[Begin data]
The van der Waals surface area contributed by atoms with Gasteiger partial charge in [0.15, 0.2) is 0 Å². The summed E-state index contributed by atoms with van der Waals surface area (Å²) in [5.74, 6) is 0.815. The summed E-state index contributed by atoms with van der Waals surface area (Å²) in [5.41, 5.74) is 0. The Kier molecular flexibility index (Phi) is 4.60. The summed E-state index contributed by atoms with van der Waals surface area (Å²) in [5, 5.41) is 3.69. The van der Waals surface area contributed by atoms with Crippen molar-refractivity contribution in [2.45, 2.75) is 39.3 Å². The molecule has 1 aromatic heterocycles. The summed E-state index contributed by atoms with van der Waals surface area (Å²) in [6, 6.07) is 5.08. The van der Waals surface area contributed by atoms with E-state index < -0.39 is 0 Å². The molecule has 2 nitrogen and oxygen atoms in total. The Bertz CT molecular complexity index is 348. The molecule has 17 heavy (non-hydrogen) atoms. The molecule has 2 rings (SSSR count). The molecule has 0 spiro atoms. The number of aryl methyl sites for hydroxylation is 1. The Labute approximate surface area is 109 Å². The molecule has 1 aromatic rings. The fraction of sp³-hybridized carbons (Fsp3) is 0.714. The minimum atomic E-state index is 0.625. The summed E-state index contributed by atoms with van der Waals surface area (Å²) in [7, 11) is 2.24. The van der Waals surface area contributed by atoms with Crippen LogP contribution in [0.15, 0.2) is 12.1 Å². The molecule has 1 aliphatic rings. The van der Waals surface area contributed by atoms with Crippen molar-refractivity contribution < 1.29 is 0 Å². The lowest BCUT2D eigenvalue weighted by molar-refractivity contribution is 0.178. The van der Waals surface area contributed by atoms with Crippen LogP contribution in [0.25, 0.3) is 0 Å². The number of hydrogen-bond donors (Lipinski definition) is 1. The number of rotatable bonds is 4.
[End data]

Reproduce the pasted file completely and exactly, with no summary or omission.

The van der Waals surface area contributed by atoms with Gasteiger partial charge in [0.15, 0.2) is 0 Å². The summed E-state index contributed by atoms with van der Waals surface area (Å²) in [5.74, 6) is 0.815. The summed E-state index contributed by atoms with van der Waals surface area (Å²) in [5.41, 5.74) is 0. The Kier molecular flexibility index (Phi) is 4.60. The summed E-state index contributed by atoms with van der Waals surface area (Å²) in [5, 5.41) is 3.69. The van der Waals surface area contributed by atoms with Crippen molar-refractivity contribution in [2.45, 2.75) is 39.3 Å². The molecule has 1 aromatic heterocycles. The summed E-state index contributed by atoms with van der Waals surface area (Å²) in [6, 6.07) is 5.08. The van der Waals surface area contributed by atoms with E-state index < -0.39 is 0 Å². The molecule has 2 nitrogen and oxygen atoms in total. The Bertz CT molecular complexity index is 348. The molecule has 17 heavy (non-hydrogen) atoms. The molecule has 2 rings (SSSR count). The molecule has 0 spiro atoms. The number of aryl methyl sites for hydroxylation is 1. The Labute approximate surface area is 109 Å². The molecule has 1 aromatic rings. The fraction of sp³-hybridized carbons (Fsp3) is 0.714. The minimum atomic E-state index is 0.625. The summed E-state index contributed by atoms with van der Waals surface area (Å²) in [7, 11) is 2.24. The van der Waals surface area contributed by atoms with Crippen LogP contribution in [0.15, 0.2) is 12.1 Å². The molecule has 1 aliphatic rings. The van der Waals surface area contributed by atoms with Crippen molar-refractivity contribution < 1.29 is 0 Å². The lowest BCUT2D eigenvalue weighted by molar-refractivity contribution is 0.178. The van der Waals surface area contributed by atoms with Crippen LogP contribution in [0.25, 0.3) is 0 Å². The number of hydrogen-bond donors (Lipinski definition) is 1. The number of rotatable bonds is 4.